Where will the online battle be waged in the next US presidential election?
Probably on Yik Yak—or some service as yet unheralded by the mainstream media. But Twitter, almost a decade old now and a popular political barnstorming ground in the 2012 presidential election, has a vested interest in maintaining the view among politicians and voters that it is still the hot platform.
More than $6.3 billion was spent on the last presidential election, and campaign managers are just starting to draft their plans for the 18-month slog to the White House. The news that Hillary Clinton’s campaign signed a lease for a national headquarters in Brooklyn and triggered a 15-day deadline to announce her candidacy is one more starting bell for any company seeking to be a line-item on a political operative’s budget. Texas senator Ted Cruz announced his candidacy March 23, Florida senator Marco Rubio is expected to announce his tomorrow.
Peter Greenberger, a former campaign manager who went on to lead Twitter’s forays into political advertising, used to be in charge of convincing political operatives that money spent on Twitter is money well spent (video). Greenberger has since changed roles to focus on Twitter’s growth in Russia and China. But he’s still pointing out how politicians can use the platform to their benefit.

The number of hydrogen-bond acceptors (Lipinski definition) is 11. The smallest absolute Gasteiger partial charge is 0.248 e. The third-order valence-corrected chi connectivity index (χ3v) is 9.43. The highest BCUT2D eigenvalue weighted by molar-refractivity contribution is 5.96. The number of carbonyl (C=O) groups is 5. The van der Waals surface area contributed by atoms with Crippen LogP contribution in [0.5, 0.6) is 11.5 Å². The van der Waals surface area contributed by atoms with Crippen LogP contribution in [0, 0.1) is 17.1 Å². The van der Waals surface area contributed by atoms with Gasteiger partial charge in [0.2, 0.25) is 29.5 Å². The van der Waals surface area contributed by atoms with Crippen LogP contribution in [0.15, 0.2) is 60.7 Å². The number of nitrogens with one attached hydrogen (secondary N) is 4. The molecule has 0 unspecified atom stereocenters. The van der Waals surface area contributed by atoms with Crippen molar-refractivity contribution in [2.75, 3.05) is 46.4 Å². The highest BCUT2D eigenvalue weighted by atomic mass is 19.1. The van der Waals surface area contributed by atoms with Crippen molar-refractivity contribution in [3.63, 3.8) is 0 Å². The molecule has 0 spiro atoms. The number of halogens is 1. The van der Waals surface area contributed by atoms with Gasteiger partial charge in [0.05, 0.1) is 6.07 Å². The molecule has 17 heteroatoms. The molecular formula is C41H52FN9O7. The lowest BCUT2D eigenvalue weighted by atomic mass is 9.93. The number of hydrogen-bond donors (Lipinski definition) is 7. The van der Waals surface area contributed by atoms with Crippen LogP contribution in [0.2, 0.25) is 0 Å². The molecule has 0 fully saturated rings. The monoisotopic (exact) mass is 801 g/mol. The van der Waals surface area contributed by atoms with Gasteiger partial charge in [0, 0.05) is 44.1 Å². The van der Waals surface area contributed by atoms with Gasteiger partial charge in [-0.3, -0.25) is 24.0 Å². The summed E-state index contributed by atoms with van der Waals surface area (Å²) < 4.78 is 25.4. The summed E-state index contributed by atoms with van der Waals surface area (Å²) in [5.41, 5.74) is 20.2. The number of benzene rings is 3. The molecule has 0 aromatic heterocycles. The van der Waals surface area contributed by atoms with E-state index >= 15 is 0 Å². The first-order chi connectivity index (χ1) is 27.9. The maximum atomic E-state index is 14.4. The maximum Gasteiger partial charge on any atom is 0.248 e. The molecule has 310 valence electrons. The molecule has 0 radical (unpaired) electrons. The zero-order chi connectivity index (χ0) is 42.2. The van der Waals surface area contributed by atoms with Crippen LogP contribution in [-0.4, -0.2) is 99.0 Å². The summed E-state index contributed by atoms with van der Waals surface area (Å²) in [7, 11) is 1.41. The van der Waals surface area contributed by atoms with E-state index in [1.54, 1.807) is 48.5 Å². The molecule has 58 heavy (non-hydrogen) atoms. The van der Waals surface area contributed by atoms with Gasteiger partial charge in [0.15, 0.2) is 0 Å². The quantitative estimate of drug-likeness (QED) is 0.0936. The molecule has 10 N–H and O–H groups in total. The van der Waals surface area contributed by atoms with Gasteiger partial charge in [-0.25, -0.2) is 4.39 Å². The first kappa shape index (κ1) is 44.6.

Here he’s referring to putative Republican candidate Jeb Bush’s tweet today (April 6) about the revelation that the former Florida governor incorrectly listed his race as “Hispanic” on a voter registration card, and comparing Bush’s response (which included a retweet, or RT, of a tweet sent by one of his children) to a flap involving Democratic senator Elizabeth Warren’s real-but-distant Native American heritage.
Whether a tweet will be enough for Bush to smooth things over remains to be seen. So, too, is Twitter’s ability to increase its share of the political advertising market. Old media still dominates political advertising. The two leading candidates in 2012, Barack Obama and Mitt Romney, spent a combined $256 million on television ads and just $78 million on digital ads.
But political operatives say they will spend comparatively more online during this election cycle. The only question is how much—and which platform.